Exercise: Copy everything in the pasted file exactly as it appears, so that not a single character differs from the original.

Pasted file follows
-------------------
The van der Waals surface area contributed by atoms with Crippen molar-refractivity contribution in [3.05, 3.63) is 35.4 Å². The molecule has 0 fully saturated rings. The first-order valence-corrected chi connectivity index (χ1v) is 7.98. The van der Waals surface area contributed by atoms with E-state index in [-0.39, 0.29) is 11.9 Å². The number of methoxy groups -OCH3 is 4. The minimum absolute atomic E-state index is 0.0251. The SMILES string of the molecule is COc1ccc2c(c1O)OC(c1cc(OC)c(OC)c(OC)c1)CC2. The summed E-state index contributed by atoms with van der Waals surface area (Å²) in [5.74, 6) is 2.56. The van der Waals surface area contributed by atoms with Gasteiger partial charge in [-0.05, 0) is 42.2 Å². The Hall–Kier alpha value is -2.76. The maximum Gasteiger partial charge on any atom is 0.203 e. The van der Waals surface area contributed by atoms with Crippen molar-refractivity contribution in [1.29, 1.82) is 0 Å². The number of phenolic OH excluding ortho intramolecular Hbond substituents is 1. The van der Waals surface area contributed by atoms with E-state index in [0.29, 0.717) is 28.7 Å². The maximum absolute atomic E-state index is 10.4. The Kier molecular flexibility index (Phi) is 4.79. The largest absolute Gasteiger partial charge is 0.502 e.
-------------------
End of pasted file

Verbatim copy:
The van der Waals surface area contributed by atoms with Crippen molar-refractivity contribution in [3.05, 3.63) is 35.4 Å². The molecule has 0 fully saturated rings. The first-order valence-corrected chi connectivity index (χ1v) is 7.98. The van der Waals surface area contributed by atoms with E-state index in [-0.39, 0.29) is 11.9 Å². The number of methoxy groups -OCH3 is 4. The minimum absolute atomic E-state index is 0.0251. The SMILES string of the molecule is COc1ccc2c(c1O)OC(c1cc(OC)c(OC)c(OC)c1)CC2. The summed E-state index contributed by atoms with van der Waals surface area (Å²) in [5.74, 6) is 2.56. The van der Waals surface area contributed by atoms with Gasteiger partial charge in [-0.05, 0) is 42.2 Å². The Hall–Kier alpha value is -2.76. The maximum Gasteiger partial charge on any atom is 0.203 e. The van der Waals surface area contributed by atoms with Crippen molar-refractivity contribution in [1.29, 1.82) is 0 Å². The number of phenolic OH excluding ortho intramolecular Hbond substituents is 1. The van der Waals surface area contributed by atoms with E-state index in [0.29, 0.717) is 28.7 Å². The maximum absolute atomic E-state index is 10.4. The Kier molecular flexibility index (Phi) is 4.79. The largest absolute Gasteiger partial charge is 0.502 e.